Monthly Archives: December 2015

December 1, 2015

Rural/Metro: Delaware Supreme Court Affirms

Yesterday, the Delaware Supreme Court handed down this decision on the Rural/Metro appeal, affirming the Chancery Court decision. Here’s an excerpt from this Reuters article (we’ll be posting memos in our “Financial Advisors” Practice Area):

The Delaware Supreme Court on Monday upheld a $76 million damage award against RBC Capital Markets for its role in the 2011 sale of ambulance company Rural/Metro but described its closely watched decision as a narrow one. The opinion’s language should temper fears on Wall Street that affirming a 2014 ruling by the Court of Chancery could expose financial advisers on merger deals to potential liability if a board mishandled the sale of a company. The lower court found RBC was liable for convincing the board of Scottsdale, Arizona-based Rural/Metro to rush into a $438 million buyout led by private equity firm Warburg Pincus. RBC, a unit of Royal Bank of Canada, was found by the lower court to have concealed that it was also trying to win the more lucrative role of providing financing to Warburg. “We are disappointed with the court’s determination but respect its decision,” said RBC in a statement.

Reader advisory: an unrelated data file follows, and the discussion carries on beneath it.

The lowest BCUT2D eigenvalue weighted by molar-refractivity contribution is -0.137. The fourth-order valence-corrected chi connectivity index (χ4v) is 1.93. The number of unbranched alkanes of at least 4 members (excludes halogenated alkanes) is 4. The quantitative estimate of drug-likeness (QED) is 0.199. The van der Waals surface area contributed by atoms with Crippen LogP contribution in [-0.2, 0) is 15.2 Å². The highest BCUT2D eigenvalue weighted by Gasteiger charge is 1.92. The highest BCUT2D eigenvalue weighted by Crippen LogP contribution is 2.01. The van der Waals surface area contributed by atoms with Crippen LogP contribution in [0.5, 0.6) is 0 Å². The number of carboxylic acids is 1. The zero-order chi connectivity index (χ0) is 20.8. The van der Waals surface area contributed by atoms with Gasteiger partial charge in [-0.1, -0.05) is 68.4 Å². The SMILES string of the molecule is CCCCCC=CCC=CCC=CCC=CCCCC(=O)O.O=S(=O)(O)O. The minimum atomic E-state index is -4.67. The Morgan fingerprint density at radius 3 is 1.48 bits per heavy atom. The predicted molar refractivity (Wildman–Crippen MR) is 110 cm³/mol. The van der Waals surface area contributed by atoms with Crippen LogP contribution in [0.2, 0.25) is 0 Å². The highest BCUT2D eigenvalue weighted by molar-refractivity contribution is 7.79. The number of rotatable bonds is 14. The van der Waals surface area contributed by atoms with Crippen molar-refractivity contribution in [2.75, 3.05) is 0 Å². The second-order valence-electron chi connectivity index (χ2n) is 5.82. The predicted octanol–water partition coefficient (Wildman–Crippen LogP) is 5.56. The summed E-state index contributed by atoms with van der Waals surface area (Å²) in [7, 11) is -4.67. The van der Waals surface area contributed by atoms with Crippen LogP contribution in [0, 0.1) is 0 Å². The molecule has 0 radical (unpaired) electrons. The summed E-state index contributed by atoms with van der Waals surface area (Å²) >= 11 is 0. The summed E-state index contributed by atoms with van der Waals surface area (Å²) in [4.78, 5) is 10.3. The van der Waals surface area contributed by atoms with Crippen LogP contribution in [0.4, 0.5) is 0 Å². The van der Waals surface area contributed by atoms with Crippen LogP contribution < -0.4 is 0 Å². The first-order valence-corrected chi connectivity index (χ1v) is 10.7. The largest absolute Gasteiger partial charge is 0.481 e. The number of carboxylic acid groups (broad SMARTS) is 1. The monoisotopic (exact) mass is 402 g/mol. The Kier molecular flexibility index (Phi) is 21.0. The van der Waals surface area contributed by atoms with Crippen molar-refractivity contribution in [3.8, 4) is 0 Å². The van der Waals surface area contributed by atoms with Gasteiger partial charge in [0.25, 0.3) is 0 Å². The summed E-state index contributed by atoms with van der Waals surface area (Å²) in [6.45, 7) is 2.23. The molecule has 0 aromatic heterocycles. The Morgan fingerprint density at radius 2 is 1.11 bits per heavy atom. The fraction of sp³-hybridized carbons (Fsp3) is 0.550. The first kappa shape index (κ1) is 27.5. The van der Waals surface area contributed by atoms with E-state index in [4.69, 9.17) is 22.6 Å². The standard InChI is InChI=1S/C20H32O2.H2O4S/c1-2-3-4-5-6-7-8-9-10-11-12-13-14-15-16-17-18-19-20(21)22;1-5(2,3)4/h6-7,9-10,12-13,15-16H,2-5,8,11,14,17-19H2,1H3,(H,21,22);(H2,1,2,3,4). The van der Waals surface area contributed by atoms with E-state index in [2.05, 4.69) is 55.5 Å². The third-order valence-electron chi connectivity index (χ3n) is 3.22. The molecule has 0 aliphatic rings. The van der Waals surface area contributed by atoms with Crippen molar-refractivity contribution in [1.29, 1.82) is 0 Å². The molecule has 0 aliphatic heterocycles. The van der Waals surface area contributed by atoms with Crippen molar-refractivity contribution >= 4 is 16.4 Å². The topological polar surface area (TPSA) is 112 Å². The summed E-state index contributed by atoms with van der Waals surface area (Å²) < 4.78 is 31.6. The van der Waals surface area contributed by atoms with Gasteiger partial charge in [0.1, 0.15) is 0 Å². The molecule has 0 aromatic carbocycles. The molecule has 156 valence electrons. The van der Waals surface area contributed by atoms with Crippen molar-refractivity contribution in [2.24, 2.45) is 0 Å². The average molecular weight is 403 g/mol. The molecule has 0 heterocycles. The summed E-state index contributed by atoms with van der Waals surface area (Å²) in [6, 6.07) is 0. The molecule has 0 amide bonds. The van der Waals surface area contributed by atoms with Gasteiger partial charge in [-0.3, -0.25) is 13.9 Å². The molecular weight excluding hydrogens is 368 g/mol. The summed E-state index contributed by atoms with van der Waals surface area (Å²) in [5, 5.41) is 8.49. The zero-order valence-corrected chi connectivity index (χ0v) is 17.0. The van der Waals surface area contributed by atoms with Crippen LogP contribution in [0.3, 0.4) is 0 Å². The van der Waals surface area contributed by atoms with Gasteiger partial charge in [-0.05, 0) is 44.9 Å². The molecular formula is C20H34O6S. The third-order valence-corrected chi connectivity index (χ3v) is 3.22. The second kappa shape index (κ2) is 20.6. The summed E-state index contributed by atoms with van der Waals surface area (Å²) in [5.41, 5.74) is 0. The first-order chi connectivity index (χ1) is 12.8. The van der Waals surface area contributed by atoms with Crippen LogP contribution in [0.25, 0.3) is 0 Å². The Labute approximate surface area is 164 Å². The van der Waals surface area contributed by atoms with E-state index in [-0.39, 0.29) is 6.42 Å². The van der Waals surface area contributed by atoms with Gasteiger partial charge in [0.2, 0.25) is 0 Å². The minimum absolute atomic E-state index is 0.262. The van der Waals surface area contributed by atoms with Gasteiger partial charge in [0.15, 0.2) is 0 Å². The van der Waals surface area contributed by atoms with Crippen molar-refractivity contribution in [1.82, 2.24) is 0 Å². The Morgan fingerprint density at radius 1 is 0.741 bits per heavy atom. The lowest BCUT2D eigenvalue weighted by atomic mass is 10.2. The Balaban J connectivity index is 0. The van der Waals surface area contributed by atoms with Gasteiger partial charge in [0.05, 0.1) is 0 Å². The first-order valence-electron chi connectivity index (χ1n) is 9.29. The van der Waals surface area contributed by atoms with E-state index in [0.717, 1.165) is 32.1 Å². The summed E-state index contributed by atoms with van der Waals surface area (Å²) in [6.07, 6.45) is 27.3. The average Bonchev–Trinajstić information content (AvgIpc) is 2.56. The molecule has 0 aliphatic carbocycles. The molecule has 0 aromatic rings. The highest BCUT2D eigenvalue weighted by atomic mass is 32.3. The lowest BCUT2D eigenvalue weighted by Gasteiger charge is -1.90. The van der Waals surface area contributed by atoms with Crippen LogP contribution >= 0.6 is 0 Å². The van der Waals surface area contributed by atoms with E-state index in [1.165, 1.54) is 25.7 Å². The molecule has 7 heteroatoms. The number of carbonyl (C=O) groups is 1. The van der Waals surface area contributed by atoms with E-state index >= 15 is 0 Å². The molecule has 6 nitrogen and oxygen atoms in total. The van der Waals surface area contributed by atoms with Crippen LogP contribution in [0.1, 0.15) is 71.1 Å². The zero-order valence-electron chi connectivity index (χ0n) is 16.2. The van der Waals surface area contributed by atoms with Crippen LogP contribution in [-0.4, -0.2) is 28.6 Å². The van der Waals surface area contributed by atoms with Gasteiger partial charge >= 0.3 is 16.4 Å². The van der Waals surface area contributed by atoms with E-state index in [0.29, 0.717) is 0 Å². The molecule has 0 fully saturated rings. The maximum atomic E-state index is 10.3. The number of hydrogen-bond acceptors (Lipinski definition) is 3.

One law professor said while the Delaware Supreme Court upheld one of the largest judgments of its kind against a financial adviser, it also made clear Rural/Metro was an exceptional case. The ruling “sends a powerful message to disloyal investment banks, but also provides investment banks with great comfort provided they act transparently,” said Andrew Tuch of the Washington University School of Law in St. Louis.

The opinion warned against reading the ruling broadly. “Our holding is a narrow one that should not be read expansively to suggest that any failure on the part of a financial adviser to prevent directors from breaching their duty of care gives rise to a claim for aiding and abetting a breach of the duty of care,” said the 105-page opinion. The opinion was written by Justice Karen Valihura. The opinion also said shareholders must prove a financial adviser acted with intent, which the court said makes the claim “among the most difficult to prove.”